Friday, August 26, 2011
Tending the Seed
He set another parable before them, saying, "The Kingdom of Heaven is like a grain of mustard seed, which a man took, and sowed in his field; which indeed is smaller than all seeds. But when it is grown, it is greater than the herbs, and becomes a tree, so that the birds of the air come and lodge in its branches."
Hearken; Behold, there went out a sower to sow: And it came to pass, as he sowed, some fell by the way side, and the birds of the air came and devoured it up. And some fell on stony ground, where it had not much earth; and immediately it sprang up, because it had no depth of earth: But when the sun was up, it was scorched; and because it had no root, it withered away. And some fell among thorns, the thorns grew up, and choked it, and it yielded no fruit. And other fell on good ground, did yield fruit that sprang up and increased; and brought forth, some thirty, and some sixty, some an hundred. He said unto them, He that has ears to hear, let him hear.
He replied, “Because you have so little faith. Truly I tell you, if you have faith as small as a mustard seed, you can say to this mountain, ‘Move from here to there,’ and it will move. Nothing will be impossible for you.”
A few examples of Jesus mentioning seeds as compared to spiritual development. His disciples ask him why he teaches in parables, and he tells them that the parables are for the purpose of allowing only those who genuinely follow him to understand his word. He also tells his disciples that the number who will understand his words are very, very few.
To see a fully awakened person, a Buddha, is so rare that it is like seeing an udumbara flower. In the Tu Hieu Monastery in Hue, there is a scroll which says: "The udumbara flower, although fallen from the stem, is still fragrant." Just as the fragrance of the udumbara flower cannot be destroyed, our capacity for enlightenment is always present. The Buddha taught that everyone is a Buddha, everyone is an udumbara flower.
-Thich Nhat Hanh
Both Jesus and the Buddha have taught that each of us has a bit of potential inside us - like a seed - that with proper tending can grow and burst forth the kingdom of God (enlightenment) within us. Both have taught that in order for this to happen, we have to cast off our trappings and desires of the physical world. Just as the Udumbara flower is inside the fruit of the fig and is rarely seen, our seed of potential is buried within us and wrapped up so tightly that we only occasionally hear it's whispers.
But like the fruit of the fig, we can peel away the layers wrapped around our potential, the seed of the soul, so that it can flourish within us.
Giving everything up and becoming an enlightened being sounds like a gigantic task - and frankly, it is. However as with any goal one could have, there is always a starting point, and small steps that can be taken towards the whole goal. It's not something you can do all at once, so it is better to focus on single, smaller tasks first, and you will find that as your seed begins to bloom, the next steps will make themselves obvious.
How does one start on the path?
Just being here - reading this - you've already begun. Even if you scoff at these ideas and walk away from the subject, the words you read are already imprinted on your mind and when you are ready, you'll seek this knowledge out again.
You see, your soul - the real real you is paying attention right now. It's hiding within you, trying to tell you "Please hear me!" and it gets louder each time you touch upon a fragment of the truth. Even if you stop reading at this moment, it is going to latch on to this bit of information within your mind and it is going to cause it to take root, to grow.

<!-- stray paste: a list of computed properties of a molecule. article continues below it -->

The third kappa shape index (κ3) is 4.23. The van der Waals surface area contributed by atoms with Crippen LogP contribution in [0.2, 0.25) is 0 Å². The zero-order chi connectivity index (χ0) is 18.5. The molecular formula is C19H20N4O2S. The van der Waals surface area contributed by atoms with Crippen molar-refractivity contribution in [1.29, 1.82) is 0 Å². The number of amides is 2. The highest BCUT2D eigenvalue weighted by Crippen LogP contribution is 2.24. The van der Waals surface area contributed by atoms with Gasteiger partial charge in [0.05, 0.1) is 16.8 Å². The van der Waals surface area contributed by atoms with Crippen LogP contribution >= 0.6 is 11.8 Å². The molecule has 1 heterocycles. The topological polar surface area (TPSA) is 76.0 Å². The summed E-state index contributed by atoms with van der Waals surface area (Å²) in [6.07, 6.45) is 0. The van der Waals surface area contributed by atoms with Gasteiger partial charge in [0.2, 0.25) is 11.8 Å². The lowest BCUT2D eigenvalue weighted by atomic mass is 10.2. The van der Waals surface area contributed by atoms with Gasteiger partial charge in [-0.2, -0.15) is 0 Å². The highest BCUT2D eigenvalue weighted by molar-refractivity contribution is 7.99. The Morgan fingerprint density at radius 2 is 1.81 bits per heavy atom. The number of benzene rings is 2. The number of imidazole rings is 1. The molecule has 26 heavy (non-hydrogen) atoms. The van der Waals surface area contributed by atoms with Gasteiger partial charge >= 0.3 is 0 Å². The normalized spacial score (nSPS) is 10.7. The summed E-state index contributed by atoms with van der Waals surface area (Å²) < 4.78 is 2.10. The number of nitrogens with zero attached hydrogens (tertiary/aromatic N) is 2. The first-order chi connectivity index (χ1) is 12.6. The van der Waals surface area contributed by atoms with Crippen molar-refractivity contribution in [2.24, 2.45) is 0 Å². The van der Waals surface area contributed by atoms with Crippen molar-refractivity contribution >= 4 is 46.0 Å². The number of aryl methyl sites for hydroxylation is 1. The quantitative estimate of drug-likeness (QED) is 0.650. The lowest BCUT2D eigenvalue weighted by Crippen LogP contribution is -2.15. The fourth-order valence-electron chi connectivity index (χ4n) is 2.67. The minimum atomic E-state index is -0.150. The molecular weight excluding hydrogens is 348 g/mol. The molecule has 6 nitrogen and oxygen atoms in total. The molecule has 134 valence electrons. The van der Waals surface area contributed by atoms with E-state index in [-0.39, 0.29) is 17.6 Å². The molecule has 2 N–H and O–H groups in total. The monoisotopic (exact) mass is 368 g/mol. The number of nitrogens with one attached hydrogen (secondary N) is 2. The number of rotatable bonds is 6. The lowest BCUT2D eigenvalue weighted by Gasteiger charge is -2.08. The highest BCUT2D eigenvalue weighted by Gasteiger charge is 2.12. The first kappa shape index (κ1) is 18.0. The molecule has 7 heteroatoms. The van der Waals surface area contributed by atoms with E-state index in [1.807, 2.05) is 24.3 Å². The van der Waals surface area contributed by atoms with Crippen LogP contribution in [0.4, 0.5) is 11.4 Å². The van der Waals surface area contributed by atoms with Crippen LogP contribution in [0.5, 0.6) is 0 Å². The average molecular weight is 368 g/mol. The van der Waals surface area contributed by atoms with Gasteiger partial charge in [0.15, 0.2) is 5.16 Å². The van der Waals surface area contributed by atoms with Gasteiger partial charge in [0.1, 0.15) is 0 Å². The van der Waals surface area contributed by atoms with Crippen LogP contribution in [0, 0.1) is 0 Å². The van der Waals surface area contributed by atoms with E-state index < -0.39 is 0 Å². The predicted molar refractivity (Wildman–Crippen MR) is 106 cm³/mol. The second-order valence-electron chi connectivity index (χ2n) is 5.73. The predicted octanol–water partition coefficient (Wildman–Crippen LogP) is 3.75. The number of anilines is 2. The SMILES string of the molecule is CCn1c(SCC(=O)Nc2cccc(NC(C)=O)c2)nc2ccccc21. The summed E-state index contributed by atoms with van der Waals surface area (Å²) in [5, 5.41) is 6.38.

Buddhism teaches mindfulness - paying complete attention to your task at hand, noticing how your body feels as you do the task, noticing where your mind tries to go as you work at your task, noticing the beauty of every detail of what you are doing. This mindfulness is about learning observation - because observation is one of the keys to enlightenment.
All knowledge, all knowing, comes from our souls - when we "learn" something, we aren't adding new information to our memory banks, we're opening up channels and pathways to knowledge we already had access to but did not know how to reach. Through learning, we remember the things we've already known. It is possible to tell whether something you are learning is absolute truth or human truth, by listening for the ping or echo within your soul.
If you've ever had the sensation of knowing someone before you knew them, it is like that feeling. In a way, it's also similar to the feeling of deja vu (and probably related to it). It's reading something and have the sensation that you know it in a way that goes beyond simple understanding. As if it is a part of you you haven't seen in a while.
It's the aha! moment - having knowledge spring forth from somewhere you cannot name. For artists, writers, poets, and songwriters, it is those moments when a piece of work comes to us unannounced and complete - the idea is already fully formed and just appears within our minds. Those pieces of knowledge, those ideas - they come directly from our soul. That, is how you can start to feel your soul within you and begin to understand the quality of its presence.
Once you have a grasp of the way it feels when your soul communicates with you, you can use the concept of mindfulness to listen for it more often. If you are going about a task in a mindful manner, you will be better able to hear what your soul is trying to tell you.
Developing this interal dialogue between your mind and your soul (because they are indeed two seperate things) will assist you in making further progress in developing and maturing your soul-seed so that it can one day blossom and transform your conciousness to a higher order.
This is truely what it means to know thyself.